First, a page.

Business, Economics and Jobs

Petrol price strike: India is officially closed


Members from the All India Youth Federation (AIYF) and All India Students Federation (AISF) shout anti-government slogans and pull a rope tied to a car during a protest against petrol price hikes in New Delhi on May 25, 2012. Indian state-run oil firms announced the sharpest hike in petrol prices in nearly a decade to offset growing losses caused by subsidised rates, rises in the international oil price and a plunging rupee.

India is officially closed

India's opposition parties called for a nationwide general strike Thursday to protest against the government's move to increase petrol prices, so the country is officially closed.

The Bharatiya Janata Party (BJP) and the Communist Party of India-Marxist (CPM) will come together in the nationwide protest, the Times of India reported. Markets may remain shut and autos and taxis might remain off the roads.

In past general strikes, party workers have clashed with government forces, drivers and shopkeepers who attempt to defy the edict to shut shop.

"We want to ensure that every major road has police presence. We are aware of a few protest spots and have the resources to rush in to control any situation. We warn people not to flout the law; those found rioting will be charged with destruction of public property," said a senior officer in New Delhi, according to the paper.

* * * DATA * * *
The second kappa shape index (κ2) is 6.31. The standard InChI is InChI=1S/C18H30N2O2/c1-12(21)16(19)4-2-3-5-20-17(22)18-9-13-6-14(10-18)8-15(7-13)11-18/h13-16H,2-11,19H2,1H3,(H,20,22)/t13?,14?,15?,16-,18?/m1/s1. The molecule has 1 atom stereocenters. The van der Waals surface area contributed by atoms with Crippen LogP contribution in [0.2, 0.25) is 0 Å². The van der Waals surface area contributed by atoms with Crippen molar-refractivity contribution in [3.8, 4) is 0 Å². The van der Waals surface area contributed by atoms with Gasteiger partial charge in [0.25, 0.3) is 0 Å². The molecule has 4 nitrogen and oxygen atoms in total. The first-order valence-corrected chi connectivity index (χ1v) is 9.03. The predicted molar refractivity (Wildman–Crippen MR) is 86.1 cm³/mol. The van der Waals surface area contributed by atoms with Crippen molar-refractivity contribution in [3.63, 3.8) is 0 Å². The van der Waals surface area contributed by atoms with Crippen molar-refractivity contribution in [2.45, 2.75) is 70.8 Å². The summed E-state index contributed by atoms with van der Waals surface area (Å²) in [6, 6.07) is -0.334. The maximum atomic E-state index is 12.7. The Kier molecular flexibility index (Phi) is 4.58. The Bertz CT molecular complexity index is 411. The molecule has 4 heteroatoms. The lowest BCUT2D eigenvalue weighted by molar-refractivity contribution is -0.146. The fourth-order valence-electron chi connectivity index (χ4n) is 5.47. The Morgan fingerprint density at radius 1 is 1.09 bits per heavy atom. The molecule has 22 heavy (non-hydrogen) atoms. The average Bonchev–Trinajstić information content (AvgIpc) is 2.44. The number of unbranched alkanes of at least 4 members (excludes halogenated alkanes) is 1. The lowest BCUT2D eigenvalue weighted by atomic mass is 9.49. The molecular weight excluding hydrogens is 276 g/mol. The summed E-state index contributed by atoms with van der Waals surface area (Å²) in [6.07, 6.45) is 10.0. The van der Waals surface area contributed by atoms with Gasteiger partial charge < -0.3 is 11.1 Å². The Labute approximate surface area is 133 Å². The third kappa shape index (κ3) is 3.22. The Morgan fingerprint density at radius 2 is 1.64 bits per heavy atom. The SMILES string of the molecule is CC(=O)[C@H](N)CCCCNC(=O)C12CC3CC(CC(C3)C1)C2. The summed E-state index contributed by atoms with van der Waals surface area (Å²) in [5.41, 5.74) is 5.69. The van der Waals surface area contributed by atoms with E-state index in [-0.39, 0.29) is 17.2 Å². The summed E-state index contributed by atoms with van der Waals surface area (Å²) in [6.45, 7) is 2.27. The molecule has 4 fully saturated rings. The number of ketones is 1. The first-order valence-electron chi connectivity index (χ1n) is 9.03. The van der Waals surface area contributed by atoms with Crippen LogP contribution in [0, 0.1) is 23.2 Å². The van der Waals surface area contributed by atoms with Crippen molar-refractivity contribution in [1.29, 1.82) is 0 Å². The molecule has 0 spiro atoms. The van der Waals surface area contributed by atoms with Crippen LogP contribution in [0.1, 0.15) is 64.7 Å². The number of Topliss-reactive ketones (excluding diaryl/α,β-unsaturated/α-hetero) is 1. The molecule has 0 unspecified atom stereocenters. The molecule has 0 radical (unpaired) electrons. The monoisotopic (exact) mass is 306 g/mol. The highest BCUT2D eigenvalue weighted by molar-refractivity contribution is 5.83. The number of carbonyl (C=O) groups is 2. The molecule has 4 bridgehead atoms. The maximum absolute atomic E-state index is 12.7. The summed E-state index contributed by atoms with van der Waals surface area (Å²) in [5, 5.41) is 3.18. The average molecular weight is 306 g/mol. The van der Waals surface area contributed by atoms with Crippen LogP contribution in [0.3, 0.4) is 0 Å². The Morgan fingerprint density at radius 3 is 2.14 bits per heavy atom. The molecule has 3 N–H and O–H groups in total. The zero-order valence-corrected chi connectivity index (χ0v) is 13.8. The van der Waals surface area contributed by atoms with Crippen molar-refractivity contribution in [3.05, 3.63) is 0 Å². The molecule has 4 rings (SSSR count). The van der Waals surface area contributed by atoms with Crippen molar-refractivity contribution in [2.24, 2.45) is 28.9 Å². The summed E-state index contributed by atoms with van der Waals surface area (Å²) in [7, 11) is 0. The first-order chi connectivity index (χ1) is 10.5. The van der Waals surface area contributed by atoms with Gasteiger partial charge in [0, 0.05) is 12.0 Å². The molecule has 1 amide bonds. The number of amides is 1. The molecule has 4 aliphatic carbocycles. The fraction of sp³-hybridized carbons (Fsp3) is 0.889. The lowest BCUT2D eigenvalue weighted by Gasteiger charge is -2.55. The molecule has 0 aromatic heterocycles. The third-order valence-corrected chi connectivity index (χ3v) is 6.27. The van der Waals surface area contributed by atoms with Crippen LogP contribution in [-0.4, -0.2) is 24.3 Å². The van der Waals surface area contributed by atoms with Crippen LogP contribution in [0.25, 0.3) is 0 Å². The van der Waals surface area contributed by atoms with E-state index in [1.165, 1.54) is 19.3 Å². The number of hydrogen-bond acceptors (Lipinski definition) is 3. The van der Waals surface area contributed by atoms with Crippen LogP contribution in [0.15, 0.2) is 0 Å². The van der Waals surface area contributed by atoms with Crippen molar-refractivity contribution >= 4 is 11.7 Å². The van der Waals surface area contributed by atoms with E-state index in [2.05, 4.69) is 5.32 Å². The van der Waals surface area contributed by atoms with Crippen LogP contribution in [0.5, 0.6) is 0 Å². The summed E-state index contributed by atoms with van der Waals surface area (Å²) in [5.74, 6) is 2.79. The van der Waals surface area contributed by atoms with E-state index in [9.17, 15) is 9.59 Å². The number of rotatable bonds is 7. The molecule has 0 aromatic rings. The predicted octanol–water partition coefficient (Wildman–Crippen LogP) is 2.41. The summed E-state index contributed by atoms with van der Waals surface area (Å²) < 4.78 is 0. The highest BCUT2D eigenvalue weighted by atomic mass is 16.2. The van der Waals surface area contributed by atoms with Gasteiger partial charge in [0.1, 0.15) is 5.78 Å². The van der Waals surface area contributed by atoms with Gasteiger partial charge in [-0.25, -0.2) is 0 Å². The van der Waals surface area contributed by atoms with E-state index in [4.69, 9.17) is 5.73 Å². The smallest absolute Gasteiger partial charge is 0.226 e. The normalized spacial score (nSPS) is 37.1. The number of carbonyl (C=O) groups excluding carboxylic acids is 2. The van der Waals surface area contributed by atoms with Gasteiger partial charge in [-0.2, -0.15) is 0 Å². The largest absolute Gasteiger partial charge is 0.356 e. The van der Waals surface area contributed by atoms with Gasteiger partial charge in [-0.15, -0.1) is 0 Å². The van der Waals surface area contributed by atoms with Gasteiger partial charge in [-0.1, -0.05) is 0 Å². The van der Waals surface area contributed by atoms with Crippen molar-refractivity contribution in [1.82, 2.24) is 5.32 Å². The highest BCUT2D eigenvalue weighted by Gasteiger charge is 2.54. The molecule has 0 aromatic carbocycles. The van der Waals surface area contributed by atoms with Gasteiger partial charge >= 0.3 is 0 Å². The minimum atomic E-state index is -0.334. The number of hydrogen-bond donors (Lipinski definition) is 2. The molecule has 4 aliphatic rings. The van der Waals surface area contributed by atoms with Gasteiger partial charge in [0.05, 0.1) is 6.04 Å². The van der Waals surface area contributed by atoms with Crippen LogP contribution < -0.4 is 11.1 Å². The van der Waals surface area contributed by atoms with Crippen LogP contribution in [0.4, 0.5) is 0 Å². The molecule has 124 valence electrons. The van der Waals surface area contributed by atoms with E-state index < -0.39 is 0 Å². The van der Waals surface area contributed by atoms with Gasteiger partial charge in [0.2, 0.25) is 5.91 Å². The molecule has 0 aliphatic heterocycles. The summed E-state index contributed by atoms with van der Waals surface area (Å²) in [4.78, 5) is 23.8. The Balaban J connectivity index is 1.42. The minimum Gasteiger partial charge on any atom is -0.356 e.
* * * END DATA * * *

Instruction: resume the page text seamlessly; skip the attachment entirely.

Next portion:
The paper said that local traders' associations have decided to support the strike.

"We have to stand together. This government has become arrogant and is not concerned about the people, who are suffering. Everything — from food items to gadgets— has become expensive. Still there is no stopping the government from increasing the prices of petrol and CNG. In Delhi, CNG is going to be the main issue," the paper quoted Praveen Khandelwal, secretary general of Confederation of All India Traders, as saying.

As GlobalPost reported earlier, Manmohan Singh moved to hike petrol prices by the largest jump ever in a bid to rein in the plunging rupee. Because the government subsidizes fuel prices, the hike will reduce the budget deficit. However, the protests mean it will be difficult to tack on an increase in diesel prices – which would make a bigger dent in the deficit but also have a more direct impact on inflation.

Meanwhile, the rupee drifted back down toward the record low of 56.4 against the dollar in trading Wednesday, crossing 56.2 against the dollar.